Neha Patil (Editor)

Addison Airport

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Airport type  Public
Location  Addison, Texas
Elevation  196 m
Owner  Addison
Serves  Dallas, Texas
Elevation AMSL  644 ft / 196.3 m
Code  ADS
Phone  +1 972-392-4850
Addison Airport
Hub for  Ameristar Air Cargo Ameristar Jet Charter Flight Express GTA Air Martinaire
Address  16051 Addison Road #220, Addison, TX 75001, USA

Addison airport ils to minimums cessna 172

Addison Airport (IATA: ADS, ICAO: KADS, FAA LID: ADS) is a public airport in Addison, in Dallas County, Texas. It is nine miles (14 km) north of downtown Dallas.


The airport opened in 1954 and was purchased by the town of Addison in 1976. The airport is home to the Cavanaugh Flight Museum.

The Addison Airport Toll Tunnel allows east-west traffic to cross the airport under the runway and was completed in 1999.

Landing at addison airport dallas tx


Addison Airport covers 368 acres (149 ha); its one runway, 15/33, is 7,202-by-100-foot (2,195 m × 30 m) concrete. In 2006 the airport had 133,557 aircraft operations, average 365 per day: 88% general aviation, 12% air taxi, <1% airline and <1% military. 774 aircraft were then based at the airport: 49% single-engine, 24% multi-engine, 24% jet and 3% helicopter.

Three fixed-base operators are on the field, Atlantic Aviation, Landmark Aviation, and Million Air.

Charter services are available from a variety of companies, with Business Jet Solutions and Bombardier FlexJet having large operations at the field.

The airport is the headquarters of Ameristar Air Cargo, GTA Air, and Martinaire, and also has scheduled freight flights from AirNet, Flight Express, and Flight Development.

The airport is a training hub, with primary to advanced flight instruction available from American Flyers, ATP, Monarch Air, PlaneSmart! and Lone Star Flyers.

Accidents and incidents

The following involved flights departing or arriving at the airport:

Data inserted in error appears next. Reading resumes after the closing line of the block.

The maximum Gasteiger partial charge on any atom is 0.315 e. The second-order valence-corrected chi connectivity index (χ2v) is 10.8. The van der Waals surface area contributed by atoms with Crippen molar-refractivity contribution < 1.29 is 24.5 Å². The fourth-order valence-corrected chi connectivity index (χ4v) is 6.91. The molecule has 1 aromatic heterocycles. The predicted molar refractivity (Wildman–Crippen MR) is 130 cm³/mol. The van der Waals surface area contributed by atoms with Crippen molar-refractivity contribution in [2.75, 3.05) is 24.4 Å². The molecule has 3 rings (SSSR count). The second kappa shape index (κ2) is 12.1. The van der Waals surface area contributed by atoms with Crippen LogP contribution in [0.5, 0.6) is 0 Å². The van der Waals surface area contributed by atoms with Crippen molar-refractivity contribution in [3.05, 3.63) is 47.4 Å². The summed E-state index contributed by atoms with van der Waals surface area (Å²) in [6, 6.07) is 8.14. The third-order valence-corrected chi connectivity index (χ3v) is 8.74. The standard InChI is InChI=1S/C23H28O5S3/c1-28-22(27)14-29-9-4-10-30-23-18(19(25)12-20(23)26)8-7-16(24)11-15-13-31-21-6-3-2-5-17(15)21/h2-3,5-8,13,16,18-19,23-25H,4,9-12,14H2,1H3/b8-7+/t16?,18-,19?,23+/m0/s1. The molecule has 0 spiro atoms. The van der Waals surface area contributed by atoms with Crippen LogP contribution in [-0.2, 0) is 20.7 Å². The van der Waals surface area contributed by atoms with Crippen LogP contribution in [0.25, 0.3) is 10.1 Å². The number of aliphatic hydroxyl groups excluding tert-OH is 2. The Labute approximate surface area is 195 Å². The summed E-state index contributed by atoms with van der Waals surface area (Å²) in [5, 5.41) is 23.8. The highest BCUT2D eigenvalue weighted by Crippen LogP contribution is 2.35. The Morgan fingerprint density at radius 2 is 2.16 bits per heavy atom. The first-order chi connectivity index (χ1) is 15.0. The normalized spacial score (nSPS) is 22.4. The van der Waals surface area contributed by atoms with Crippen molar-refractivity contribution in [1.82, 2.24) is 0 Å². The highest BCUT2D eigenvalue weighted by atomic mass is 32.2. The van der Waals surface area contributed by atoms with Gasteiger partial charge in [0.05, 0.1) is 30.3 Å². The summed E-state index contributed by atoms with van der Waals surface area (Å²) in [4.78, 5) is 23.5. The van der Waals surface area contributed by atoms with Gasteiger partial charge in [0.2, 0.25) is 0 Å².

• July 19, 1986: All 4 occupants of a Cessna 421, registration number N6VR, were killed when the aircraft suffered an apparent right-hand engine failure, rolled over, and dived into a vacant lot immediately after takeoff from Addison Airport. The post-crash investigation revealed that the right-hand engine did not show any obvious signs of failure and its controls were not set to deliver full takeoff power. The crash was attributed to incorrect engine control operation; the pilot had recently purchased the Cessna 421 but had not been formally trained to fly it, and most of his twin-engined experience had been in an airplane with engine controls that operated in the reverse direction of those in the Cessna.
  • June 20, 1992: The pilot of a Piper J3C-65 Cub, registration number N3128M, reported trouble and attempted to return to Addison Airport soon after taking off to test a newly installed engine. While turning to line up with the runway, the airplane suddenly lost altitude, rolled upside down, and crashed in the middle of nearby Beltway Drive, killing the pilot and his passenger. The crash was attributed to breakage of the left-hand elevator control tube due to corrosion.
  • January 1, 2004: The pilot and passenger of a Bellanca 17-30A Super Viking, registration number N4104B, died when the aircraft struck houses in the Preston Hollow neighborhood of nearby Dallas, Texas after departing from Addison Airport bound for Amarillo, Texas. An intense post-crash fire destroyed two houses and the remains of the Bellanca, but an elderly resident of one house escaped injury after being dragged out of the burning structure by his caregiver, who was also unhurt. The crash was attributed to spatial disorientation in densely clouded IFR conditions; the pilot had reported a partial instrument panel failure, after which radar data indicated that he was making left turns instead of right turns as directed by air traffic controllers.
  • References

    Addison Airport Wikipedia

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